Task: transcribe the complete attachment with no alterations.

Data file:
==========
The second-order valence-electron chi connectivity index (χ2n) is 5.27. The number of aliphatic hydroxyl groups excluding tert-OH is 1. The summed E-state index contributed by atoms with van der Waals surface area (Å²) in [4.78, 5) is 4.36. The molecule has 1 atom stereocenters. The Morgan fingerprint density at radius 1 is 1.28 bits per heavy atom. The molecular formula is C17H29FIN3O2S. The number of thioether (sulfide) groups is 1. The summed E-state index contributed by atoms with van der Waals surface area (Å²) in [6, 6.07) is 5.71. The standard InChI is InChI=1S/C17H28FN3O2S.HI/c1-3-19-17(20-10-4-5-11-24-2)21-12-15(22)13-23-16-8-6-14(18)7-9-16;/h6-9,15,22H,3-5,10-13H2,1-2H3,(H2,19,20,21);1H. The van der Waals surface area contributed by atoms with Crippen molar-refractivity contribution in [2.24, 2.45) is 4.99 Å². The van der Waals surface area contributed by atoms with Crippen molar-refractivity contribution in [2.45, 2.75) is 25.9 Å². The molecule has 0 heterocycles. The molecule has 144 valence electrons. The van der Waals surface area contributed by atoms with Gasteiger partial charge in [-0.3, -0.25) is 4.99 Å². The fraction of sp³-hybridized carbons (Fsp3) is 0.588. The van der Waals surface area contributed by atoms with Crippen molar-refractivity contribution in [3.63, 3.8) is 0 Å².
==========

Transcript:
The second-order valence-electron chi connectivity index (χ2n) is 5.27. The number of aliphatic hydroxyl groups excluding tert-OH is 1. The summed E-state index contributed by atoms with van der Waals surface area (Å²) in [4.78, 5) is 4.36. The molecule has 1 atom stereocenters. The Morgan fingerprint density at radius 1 is 1.28 bits per heavy atom. The molecular formula is C17H29FIN3O2S. The number of thioether (sulfide) groups is 1. The summed E-state index contributed by atoms with van der Waals surface area (Å²) in [6, 6.07) is 5.71. The standard InChI is InChI=1S/C17H28FN3O2S.HI/c1-3-19-17(20-10-4-5-11-24-2)21-12-15(22)13-23-16-8-6-14(18)7-9-16;/h6-9,15,22H,3-5,10-13H2,1-2H3,(H2,19,20,21);1H. The van der Waals surface area contributed by atoms with Crippen molar-refractivity contribution in [2.24, 2.45) is 4.99 Å². The van der Waals surface area contributed by atoms with Crippen molar-refractivity contribution in [2.45, 2.75) is 25.9 Å². The molecule has 0 heterocycles. The molecule has 144 valence electrons. The van der Waals surface area contributed by atoms with Gasteiger partial charge in [-0.3, -0.25) is 4.99 Å². The fraction of sp³-hybridized carbons (Fsp3) is 0.588. The van der Waals surface area contributed by atoms with Crippen molar-refractivity contribution in [3.63, 3.8) is 0 Å².